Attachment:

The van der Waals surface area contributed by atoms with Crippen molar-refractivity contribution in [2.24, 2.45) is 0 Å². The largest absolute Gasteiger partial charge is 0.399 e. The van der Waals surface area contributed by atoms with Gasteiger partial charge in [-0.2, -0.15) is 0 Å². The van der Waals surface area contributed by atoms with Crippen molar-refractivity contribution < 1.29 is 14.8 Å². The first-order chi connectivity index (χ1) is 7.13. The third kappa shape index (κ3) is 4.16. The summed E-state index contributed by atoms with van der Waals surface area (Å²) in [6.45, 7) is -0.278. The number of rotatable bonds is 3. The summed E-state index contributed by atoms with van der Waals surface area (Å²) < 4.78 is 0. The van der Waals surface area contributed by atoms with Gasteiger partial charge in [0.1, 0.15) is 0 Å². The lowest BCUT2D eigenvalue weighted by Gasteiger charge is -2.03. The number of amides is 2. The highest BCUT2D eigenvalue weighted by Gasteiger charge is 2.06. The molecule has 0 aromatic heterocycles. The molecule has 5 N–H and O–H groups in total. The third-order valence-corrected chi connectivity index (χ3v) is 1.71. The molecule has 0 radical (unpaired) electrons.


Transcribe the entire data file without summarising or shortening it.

The van der Waals surface area contributed by atoms with Crippen molar-refractivity contribution in [2.24, 2.45) is 0 Å². The largest absolute Gasteiger partial charge is 0.399 e. The van der Waals surface area contributed by atoms with Gasteiger partial charge in [-0.2, -0.15) is 0 Å². The van der Waals surface area contributed by atoms with Crippen molar-refractivity contribution < 1.29 is 14.8 Å². The first-order chi connectivity index (χ1) is 7.13. The third kappa shape index (κ3) is 4.16. The summed E-state index contributed by atoms with van der Waals surface area (Å²) in [6.45, 7) is -0.278. The number of rotatable bonds is 3. The summed E-state index contributed by atoms with van der Waals surface area (Å²) < 4.78 is 0. The van der Waals surface area contributed by atoms with Gasteiger partial charge in [0.1, 0.15) is 0 Å². The lowest BCUT2D eigenvalue weighted by Gasteiger charge is -2.03. The number of amides is 2. The highest BCUT2D eigenvalue weighted by Gasteiger charge is 2.06. The molecule has 0 aromatic heterocycles. The molecule has 5 N–H and O–H groups in total. The third-order valence-corrected chi connectivity index (χ3v) is 1.71. The molecule has 0 radical (unpaired) electrons.